Microsoft has reported revenue from its gaming business has surpassed its Windows division for the first time, boosted by the company’s massive $69bn acquisition of Activision Blizzard. 

The tech giant made $62bn in revenue and a net income of $21.9bn during the second quarter of its 2024 financial fiscal results. Its revenue rose 18% with net income increasing by 33%. 

Gaming revenue increased 50% to $7.1bn for the quarter, this included over $2bn in revenue from Activision Blizzard. This earnings report is the first time the Call of Duty and Candy Crush publisher’s earning results have been included in Microsoft’s revenue. 

Microsoft reported that Windows revenue rose to $5.3bn for the quarter, marking a rise of 9.5%. This was pushed on by an 11% increase in sales of Windows PCs.

However, the healthy return to growth for Windows PC sales was not enough to catch up to the gaming unit. This marks a historic milestone for Microsoft Windows, which has long been the frontrunner for Microsoft revenue.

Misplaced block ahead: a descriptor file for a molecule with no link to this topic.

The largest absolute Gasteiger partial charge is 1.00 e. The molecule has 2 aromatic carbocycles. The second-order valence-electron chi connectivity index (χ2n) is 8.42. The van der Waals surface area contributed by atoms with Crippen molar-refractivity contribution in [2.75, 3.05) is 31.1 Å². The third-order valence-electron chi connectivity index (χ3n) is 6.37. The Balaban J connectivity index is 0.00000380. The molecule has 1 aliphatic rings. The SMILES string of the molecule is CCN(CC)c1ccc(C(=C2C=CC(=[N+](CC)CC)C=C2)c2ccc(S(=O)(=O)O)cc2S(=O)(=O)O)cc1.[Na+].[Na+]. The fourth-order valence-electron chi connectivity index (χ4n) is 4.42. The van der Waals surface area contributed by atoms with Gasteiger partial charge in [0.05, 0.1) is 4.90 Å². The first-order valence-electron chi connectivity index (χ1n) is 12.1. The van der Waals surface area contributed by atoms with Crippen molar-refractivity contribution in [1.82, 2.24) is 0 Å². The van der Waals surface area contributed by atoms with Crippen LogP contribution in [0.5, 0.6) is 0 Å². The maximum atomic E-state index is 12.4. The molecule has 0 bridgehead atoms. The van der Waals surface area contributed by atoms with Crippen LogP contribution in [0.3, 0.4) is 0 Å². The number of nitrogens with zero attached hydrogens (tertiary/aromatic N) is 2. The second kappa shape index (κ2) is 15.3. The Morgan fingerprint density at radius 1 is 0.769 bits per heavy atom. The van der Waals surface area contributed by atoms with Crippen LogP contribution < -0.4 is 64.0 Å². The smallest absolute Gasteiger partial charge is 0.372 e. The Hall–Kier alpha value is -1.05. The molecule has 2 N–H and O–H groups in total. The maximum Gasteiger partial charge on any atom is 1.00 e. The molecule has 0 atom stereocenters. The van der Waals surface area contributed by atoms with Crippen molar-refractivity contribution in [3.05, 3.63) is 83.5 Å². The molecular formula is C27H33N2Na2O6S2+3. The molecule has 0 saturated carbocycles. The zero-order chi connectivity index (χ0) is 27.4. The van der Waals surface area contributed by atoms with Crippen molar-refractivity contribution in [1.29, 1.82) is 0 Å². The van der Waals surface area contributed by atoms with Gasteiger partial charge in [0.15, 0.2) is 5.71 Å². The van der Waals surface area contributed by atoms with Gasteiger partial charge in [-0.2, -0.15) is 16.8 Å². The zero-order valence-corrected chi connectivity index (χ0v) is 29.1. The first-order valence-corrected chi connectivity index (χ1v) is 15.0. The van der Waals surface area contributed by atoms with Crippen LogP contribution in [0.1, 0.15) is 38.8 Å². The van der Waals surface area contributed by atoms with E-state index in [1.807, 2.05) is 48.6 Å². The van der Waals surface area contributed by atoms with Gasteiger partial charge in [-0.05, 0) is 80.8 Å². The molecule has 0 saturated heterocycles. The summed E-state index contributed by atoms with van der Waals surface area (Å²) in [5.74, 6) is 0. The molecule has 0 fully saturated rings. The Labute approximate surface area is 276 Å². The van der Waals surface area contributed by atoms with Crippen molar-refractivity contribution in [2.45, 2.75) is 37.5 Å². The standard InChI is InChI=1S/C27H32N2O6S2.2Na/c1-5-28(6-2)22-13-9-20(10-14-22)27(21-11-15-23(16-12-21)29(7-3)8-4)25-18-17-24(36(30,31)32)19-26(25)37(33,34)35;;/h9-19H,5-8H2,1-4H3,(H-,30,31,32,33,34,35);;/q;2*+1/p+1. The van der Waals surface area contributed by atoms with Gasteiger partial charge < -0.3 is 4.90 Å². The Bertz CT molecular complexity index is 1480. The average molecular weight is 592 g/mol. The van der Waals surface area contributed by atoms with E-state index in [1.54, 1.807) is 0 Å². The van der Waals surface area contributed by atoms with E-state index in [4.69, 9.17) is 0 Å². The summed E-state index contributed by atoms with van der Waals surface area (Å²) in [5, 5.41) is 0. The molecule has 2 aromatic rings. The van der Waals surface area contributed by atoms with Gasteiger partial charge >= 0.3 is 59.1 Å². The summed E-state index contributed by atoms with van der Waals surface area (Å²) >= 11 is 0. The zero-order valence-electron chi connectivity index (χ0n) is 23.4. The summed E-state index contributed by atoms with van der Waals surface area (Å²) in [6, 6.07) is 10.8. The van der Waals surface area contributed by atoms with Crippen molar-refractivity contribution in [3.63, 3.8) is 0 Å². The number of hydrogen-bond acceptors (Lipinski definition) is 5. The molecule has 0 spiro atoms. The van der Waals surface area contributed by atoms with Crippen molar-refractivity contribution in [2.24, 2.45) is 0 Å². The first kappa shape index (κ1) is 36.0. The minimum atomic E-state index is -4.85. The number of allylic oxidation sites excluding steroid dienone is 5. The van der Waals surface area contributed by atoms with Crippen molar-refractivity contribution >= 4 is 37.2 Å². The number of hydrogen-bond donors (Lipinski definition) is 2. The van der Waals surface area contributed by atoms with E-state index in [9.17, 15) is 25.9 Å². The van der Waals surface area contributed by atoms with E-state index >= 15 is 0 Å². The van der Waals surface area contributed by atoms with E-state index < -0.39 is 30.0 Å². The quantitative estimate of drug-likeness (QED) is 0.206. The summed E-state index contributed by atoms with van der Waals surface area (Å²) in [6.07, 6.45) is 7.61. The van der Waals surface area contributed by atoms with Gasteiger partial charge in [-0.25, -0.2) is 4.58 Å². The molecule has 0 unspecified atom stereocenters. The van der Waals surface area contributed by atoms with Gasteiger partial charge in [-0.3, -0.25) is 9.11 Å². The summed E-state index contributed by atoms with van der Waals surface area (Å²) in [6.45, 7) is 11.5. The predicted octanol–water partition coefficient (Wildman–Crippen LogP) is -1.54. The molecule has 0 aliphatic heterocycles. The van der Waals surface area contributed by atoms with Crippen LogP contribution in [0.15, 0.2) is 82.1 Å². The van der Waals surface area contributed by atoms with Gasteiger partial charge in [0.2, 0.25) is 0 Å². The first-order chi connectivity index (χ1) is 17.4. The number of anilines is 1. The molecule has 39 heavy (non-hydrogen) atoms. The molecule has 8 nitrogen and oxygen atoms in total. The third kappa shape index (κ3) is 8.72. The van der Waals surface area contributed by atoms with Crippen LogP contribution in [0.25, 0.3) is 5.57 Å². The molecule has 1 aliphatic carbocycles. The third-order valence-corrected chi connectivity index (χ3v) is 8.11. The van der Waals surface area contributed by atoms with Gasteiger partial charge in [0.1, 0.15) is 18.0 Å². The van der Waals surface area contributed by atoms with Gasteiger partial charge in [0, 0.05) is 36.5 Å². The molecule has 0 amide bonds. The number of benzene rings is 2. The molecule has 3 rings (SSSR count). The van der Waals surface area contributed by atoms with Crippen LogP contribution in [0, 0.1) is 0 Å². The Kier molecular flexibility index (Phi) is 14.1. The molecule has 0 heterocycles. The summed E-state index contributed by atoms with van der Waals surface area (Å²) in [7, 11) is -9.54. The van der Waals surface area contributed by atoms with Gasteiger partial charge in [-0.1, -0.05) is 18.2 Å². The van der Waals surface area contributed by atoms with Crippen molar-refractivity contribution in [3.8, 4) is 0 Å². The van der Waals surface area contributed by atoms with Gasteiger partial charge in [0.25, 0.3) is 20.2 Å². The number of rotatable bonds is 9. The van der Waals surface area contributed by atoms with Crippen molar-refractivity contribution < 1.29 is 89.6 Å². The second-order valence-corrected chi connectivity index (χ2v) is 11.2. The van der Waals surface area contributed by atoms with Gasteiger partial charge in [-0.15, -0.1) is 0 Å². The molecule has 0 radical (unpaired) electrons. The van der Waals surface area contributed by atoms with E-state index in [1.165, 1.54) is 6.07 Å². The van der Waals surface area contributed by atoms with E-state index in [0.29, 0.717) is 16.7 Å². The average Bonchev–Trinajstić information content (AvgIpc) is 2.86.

Although the Activision Blizzard acquisition has helped boost Microsoft’s gaming business well ahead, video games have been edging closer to Windows for some time now. 

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By GlobalData

This time last year Microsoft’s gaming unit fell just $50m below its Windows revenue.

Rupantar Guha, analyst at research company GlobalData, told Verdict that the acquisition of Activision Blizzard has reinforced Microsoft’s gaming leadership.

“One of the quickest ways to excel in a theme is to acquire a company that is already excelling,” Guha said.

“The acquisition reflected Microsoft’s focus on the thriving mobile gaming and esports sectors, where Activision Blizzard was dominant,” he added.

The gaming software market was worth $197bn in 2021 and will become a $470bn industry by 2030, according to GlobalData’s Video Games: Thematic Research 2022 report.

Mobile gaming will be the dominant segment, accounting for more than half of global gaming software revenues by 2030, according to the research company.